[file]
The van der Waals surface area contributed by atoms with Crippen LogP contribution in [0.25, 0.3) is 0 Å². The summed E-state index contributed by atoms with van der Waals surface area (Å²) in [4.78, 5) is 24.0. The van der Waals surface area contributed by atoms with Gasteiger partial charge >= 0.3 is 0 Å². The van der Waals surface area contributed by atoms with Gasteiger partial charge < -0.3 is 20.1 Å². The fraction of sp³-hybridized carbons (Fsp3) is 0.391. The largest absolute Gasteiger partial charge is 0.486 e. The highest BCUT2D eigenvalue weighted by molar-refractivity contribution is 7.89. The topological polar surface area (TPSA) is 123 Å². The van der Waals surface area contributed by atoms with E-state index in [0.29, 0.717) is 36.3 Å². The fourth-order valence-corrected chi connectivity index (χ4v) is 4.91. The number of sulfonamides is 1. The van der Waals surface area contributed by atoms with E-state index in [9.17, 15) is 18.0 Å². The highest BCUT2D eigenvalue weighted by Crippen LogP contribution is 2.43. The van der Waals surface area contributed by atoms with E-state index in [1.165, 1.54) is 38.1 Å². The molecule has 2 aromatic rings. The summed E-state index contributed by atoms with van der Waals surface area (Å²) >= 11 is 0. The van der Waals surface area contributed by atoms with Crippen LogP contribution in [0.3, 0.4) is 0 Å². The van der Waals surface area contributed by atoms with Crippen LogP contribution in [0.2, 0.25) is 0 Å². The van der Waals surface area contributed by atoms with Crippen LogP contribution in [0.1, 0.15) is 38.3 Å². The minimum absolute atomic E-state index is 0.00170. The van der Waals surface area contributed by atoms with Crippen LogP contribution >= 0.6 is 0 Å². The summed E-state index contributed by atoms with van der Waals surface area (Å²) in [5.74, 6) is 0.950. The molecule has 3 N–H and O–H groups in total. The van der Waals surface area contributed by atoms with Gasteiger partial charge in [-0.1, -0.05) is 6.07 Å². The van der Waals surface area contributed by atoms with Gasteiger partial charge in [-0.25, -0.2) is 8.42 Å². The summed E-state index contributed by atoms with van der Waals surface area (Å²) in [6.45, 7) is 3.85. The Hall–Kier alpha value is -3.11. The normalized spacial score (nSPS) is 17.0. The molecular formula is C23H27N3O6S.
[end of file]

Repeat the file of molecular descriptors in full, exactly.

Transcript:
The van der Waals surface area contributed by atoms with Crippen LogP contribution in [0.25, 0.3) is 0 Å². The summed E-state index contributed by atoms with van der Waals surface area (Å²) in [4.78, 5) is 24.0. The van der Waals surface area contributed by atoms with Gasteiger partial charge >= 0.3 is 0 Å². The van der Waals surface area contributed by atoms with Gasteiger partial charge < -0.3 is 20.1 Å². The fraction of sp³-hybridized carbons (Fsp3) is 0.391. The largest absolute Gasteiger partial charge is 0.486 e. The highest BCUT2D eigenvalue weighted by molar-refractivity contribution is 7.89. The topological polar surface area (TPSA) is 123 Å². The van der Waals surface area contributed by atoms with E-state index in [0.29, 0.717) is 36.3 Å². The fourth-order valence-corrected chi connectivity index (χ4v) is 4.91. The number of sulfonamides is 1. The van der Waals surface area contributed by atoms with E-state index in [9.17, 15) is 18.0 Å². The highest BCUT2D eigenvalue weighted by Crippen LogP contribution is 2.43. The van der Waals surface area contributed by atoms with E-state index in [1.165, 1.54) is 38.1 Å². The molecule has 2 aromatic rings. The summed E-state index contributed by atoms with van der Waals surface area (Å²) >= 11 is 0. The van der Waals surface area contributed by atoms with Crippen LogP contribution in [0.3, 0.4) is 0 Å². The van der Waals surface area contributed by atoms with Crippen LogP contribution in [0.2, 0.25) is 0 Å². The van der Waals surface area contributed by atoms with Crippen LogP contribution in [0.1, 0.15) is 38.3 Å². The minimum absolute atomic E-state index is 0.00170. The van der Waals surface area contributed by atoms with Crippen LogP contribution >= 0.6 is 0 Å². The summed E-state index contributed by atoms with van der Waals surface area (Å²) in [5.74, 6) is 0.950. The molecule has 3 N–H and O–H groups in total. The van der Waals surface area contributed by atoms with Gasteiger partial charge in [-0.1, -0.05) is 6.07 Å². The van der Waals surface area contributed by atoms with Gasteiger partial charge in [-0.25, -0.2) is 8.42 Å². The summed E-state index contributed by atoms with van der Waals surface area (Å²) in [6.45, 7) is 3.85. The Hall–Kier alpha value is -3.11. The normalized spacial score (nSPS) is 17.0. The molecular formula is C23H27N3O6S.